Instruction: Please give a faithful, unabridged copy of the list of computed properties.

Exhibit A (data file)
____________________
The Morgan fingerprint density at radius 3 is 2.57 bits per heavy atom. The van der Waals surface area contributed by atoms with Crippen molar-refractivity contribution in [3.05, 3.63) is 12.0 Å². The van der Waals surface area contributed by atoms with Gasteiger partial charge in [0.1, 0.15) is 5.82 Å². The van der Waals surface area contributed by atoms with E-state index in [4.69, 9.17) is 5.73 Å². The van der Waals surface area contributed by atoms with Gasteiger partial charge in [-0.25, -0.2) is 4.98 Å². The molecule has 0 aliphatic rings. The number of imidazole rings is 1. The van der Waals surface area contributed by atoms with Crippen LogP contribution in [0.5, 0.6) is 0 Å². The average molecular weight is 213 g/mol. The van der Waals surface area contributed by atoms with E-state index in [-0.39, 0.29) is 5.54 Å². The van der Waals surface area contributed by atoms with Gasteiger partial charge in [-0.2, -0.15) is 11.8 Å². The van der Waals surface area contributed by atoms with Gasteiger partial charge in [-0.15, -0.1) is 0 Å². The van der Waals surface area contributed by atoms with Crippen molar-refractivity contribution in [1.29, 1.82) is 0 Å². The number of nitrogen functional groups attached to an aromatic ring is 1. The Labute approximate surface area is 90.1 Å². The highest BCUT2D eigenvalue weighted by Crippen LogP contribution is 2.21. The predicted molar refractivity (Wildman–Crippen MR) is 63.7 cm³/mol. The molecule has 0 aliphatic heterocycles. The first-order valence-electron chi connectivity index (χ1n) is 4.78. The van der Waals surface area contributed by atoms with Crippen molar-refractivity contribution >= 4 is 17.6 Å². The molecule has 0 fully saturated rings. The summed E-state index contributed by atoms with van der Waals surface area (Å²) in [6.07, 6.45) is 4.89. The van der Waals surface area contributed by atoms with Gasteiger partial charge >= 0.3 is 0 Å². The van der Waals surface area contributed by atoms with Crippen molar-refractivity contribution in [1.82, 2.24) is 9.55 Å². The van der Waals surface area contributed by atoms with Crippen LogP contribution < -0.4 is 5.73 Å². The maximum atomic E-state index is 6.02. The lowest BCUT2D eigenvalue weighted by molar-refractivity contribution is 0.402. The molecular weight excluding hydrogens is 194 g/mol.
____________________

The Morgan fingerprint density at radius 3 is 2.57 bits per heavy atom. The van der Waals surface area contributed by atoms with Crippen molar-refractivity contribution in [3.05, 3.63) is 12.0 Å². The van der Waals surface area contributed by atoms with Gasteiger partial charge in [0.1, 0.15) is 5.82 Å². The van der Waals surface area contributed by atoms with E-state index in [4.69, 9.17) is 5.73 Å². The van der Waals surface area contributed by atoms with Gasteiger partial charge in [-0.25, -0.2) is 4.98 Å². The molecule has 0 aliphatic rings. The number of imidazole rings is 1. The van der Waals surface area contributed by atoms with Crippen LogP contribution in [0.5, 0.6) is 0 Å². The average molecular weight is 213 g/mol. The van der Waals surface area contributed by atoms with E-state index in [-0.39, 0.29) is 5.54 Å². The van der Waals surface area contributed by atoms with Gasteiger partial charge in [-0.2, -0.15) is 11.8 Å². The van der Waals surface area contributed by atoms with Gasteiger partial charge in [-0.15, -0.1) is 0 Å². The van der Waals surface area contributed by atoms with Crippen molar-refractivity contribution in [1.29, 1.82) is 0 Å². The number of nitrogen functional groups attached to an aromatic ring is 1. The Labute approximate surface area is 90.1 Å². The highest BCUT2D eigenvalue weighted by Crippen LogP contribution is 2.21. The predicted molar refractivity (Wildman–Crippen MR) is 63.7 cm³/mol. The molecule has 0 aliphatic heterocycles. The first-order valence-electron chi connectivity index (χ1n) is 4.78. The van der Waals surface area contributed by atoms with Crippen molar-refractivity contribution >= 4 is 17.6 Å². The molecule has 0 fully saturated rings. The summed E-state index contributed by atoms with van der Waals surface area (Å²) in [6.07, 6.45) is 4.89. The van der Waals surface area contributed by atoms with Gasteiger partial charge >= 0.3 is 0 Å². The van der Waals surface area contributed by atoms with Crippen molar-refractivity contribution in [1.82, 2.24) is 9.55 Å². The van der Waals surface area contributed by atoms with Crippen LogP contribution < -0.4 is 5.73 Å². The maximum atomic E-state index is 6.02. The lowest BCUT2D eigenvalue weighted by molar-refractivity contribution is 0.402. The molecular weight excluding hydrogens is 194 g/mol.